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After a year and a half of no official releases, soloist Anda returns with the help of superstar producer Primary. They have released a four song EP, the ominously titled Do Worry Be Happy, with each song getting a music video. Known for her controversial portrayal of lesbians in her video for “Touch” and for charming Middle Eastern billionaires without ever meeting them, Anda is an artist of unique sound and visuals. Her height and distinct facial structure help her to stand out from most Korean female soloists. Her music up to now has been stuck somewhere between pop and indie though leaving her with no distinct audience. Working with Primary is a great idea then as whatever you may think of him, he is probably the most successful producer at bringing indie sounds into the mainstream. Luckily, he’s matched his best style (the British indie inspired 2 album sound) with the compelling Anda.
Sounding like a more laboured version of something off of the Drive soundtrack, Primary and Anda open with “The Open Boat.” Featuring colde, the vocalist from R&B duo offonoff, “The open boat” is lumbering melancholic electro pop. The constant rolling synths are almost suffocating, their deep tones recalling vast oceans of nothingness. They restrain Anda, her trademark whispery style of singing tries to call out. She tries to scrape it back by pitching higher. “Touch the sky” she repeats in the chorus, her voice now more ephemeral. As the song grows she seems to be winning the fight, colde helps her break free, “Don’t stop and push forward.” Yet it is overwhelmingly cold. Together they have arrived at some sort of peace but musically not much has changed. The brisk synths continue, they have become a home for the intrepid pair but we remain locked outside.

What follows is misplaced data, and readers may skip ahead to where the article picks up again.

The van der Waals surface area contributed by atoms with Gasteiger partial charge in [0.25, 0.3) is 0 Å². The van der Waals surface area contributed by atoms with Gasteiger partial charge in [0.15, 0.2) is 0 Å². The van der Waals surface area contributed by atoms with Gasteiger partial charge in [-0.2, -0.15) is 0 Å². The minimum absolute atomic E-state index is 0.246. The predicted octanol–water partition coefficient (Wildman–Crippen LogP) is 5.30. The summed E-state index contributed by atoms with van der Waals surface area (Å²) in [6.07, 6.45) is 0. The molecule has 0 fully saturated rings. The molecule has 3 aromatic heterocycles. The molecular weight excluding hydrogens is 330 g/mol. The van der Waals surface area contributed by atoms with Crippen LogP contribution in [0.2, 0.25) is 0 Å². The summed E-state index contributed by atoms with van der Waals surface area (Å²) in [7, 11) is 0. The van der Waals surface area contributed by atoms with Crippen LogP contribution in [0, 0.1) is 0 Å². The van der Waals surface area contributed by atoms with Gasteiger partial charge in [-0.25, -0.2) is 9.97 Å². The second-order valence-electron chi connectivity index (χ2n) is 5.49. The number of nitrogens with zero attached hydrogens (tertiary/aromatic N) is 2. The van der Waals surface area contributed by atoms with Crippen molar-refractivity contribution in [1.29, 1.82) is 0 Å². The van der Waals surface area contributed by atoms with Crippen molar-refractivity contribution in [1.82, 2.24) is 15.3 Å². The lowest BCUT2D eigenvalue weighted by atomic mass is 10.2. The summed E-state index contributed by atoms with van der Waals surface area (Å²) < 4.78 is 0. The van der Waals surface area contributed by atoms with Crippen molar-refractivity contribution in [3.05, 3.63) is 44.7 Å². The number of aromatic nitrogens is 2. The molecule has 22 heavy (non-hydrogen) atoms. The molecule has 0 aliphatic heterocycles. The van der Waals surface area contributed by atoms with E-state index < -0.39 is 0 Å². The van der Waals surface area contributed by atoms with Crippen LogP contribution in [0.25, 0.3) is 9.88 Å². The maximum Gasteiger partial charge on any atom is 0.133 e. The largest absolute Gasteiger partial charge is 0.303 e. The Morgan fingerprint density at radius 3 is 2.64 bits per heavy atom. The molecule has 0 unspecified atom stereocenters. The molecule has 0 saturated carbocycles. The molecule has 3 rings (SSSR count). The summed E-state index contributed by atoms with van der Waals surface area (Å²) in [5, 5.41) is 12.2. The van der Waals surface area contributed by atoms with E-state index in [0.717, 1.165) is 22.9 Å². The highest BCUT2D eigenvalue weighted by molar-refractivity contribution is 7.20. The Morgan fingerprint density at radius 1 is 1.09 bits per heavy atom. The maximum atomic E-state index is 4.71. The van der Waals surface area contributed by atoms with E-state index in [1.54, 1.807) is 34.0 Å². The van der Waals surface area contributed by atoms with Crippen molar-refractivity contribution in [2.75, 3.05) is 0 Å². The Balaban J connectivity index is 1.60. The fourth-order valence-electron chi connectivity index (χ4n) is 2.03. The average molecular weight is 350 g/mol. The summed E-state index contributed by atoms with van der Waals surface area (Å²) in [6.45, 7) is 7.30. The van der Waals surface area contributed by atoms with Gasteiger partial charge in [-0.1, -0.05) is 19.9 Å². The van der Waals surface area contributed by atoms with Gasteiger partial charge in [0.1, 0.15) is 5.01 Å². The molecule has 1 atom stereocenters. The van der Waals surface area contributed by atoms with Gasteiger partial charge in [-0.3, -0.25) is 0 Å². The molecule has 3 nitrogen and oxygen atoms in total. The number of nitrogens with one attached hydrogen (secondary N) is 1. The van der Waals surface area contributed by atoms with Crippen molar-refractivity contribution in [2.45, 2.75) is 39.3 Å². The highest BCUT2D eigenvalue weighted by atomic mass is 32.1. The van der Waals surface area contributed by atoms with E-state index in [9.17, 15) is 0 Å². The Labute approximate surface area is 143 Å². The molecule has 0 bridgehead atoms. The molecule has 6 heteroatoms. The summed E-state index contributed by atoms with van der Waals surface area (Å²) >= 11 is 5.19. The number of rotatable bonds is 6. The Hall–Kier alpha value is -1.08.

Following this is “Zeppelin,” a song that works with Primary’s funk roots to move away from the wintery tone. “Zeppelin” is about how Anda gets out of her previous rut from “The open boat.” Her love takes her higher and higher. It’s not drastic though, it comfortably floats atop funky guitars and wavy ‘80s synths. Anda’s vocal is more childish here, and is really the only thing of interest going on. While she is distinct, it would be hard to call her voice actually good. She seems to be connecting with the wispy nostalgia of the track but not making it believable. Without hitting those feelings she would at least need to bring something strong which she can’t. “Zeppelin” should have felt fresh against the oppressiveness of “The open boat,” but it’s a mere respite rather than refresher.